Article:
Am I suggesting the elimination of ALL handgun training beyond 12 yards? Negative! Notice that I have purposely employed the word “training.” Firing drills at distances greater than 12 yards can be beneficial. Although a statistical aberration, there are police handgun shootings beyond 12 yards. They have generally comprised roughly 5% of all police confrontations. In addition, officers should (if training resources allow) learn the limitations of their marksmanship ability, even if only under the sterile conditions of a range. If an officer is confronted with an articulable, real-world lethal threat beyond 12 yards, he/she should have some familiarization with the application.

In Summary

            Yes, if trainers were to be given sufficient resources (time, money, equipment, range access, etc.), many of the marksmanship problems I have alluded to could be mitigated. I would proffer that whatever resources might be expended to facilitate 25-yard handgun competency would be more judiciously expended elsewhere. Until we can cultivate substantially greater handgun competence at distances inside of 7 yards, I would argue that everything else (pertinent to the “qualification” issue) is secondary.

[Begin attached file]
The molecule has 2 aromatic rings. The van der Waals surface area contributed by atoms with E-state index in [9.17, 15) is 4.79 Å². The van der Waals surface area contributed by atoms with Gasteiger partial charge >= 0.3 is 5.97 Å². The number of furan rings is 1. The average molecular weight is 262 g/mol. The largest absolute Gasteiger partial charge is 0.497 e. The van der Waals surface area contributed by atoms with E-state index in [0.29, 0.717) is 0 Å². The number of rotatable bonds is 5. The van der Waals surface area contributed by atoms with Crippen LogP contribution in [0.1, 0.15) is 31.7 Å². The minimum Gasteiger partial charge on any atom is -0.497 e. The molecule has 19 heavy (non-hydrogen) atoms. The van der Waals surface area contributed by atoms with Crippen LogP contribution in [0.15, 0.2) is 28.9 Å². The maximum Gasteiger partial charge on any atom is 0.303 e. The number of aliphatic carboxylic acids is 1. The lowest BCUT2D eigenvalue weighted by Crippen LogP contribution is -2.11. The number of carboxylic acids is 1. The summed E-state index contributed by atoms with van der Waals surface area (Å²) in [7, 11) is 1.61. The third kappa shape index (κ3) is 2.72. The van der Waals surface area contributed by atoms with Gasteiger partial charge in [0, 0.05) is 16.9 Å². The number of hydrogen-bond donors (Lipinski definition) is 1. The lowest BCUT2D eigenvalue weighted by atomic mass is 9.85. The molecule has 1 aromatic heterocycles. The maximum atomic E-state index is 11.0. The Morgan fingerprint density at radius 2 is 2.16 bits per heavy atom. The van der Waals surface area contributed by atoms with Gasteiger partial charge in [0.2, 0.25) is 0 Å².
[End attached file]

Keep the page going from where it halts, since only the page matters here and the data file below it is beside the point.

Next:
Most trainers will recognize many of these issues to be self-evident. Yet, police standards and training bureau’s (generally at the state level) seem resistant to change. Perhaps it’s time we lobby them for change, before there are substantive consequences.

            As an essential footnote, address adverse light qualification as a separate entity. From my observations of thousands of students during my former tenure at Smith & Wesson Academy, I have concluded that low light qualification of street officers should NOT be conducted beyond 7 yards. In addition, the 5 and 7-yard stages must be flashlight augmented. 

            Can we afford to cling to tradition as a means of forestalling the compelling need to address deficient training/qualification practices?

Thomas J. Aveni is a staff member of the Police Policy Studies Council (http://www.theppsc.org). Mr. Aveni was a member of the Smith & Wesson Academy staff from 1990-2001. He is a career police officer, having served as a sworn officer in three different states, on state and local levels. He invites your comments and input. He can be e-mailed at: tom@theppsc.org.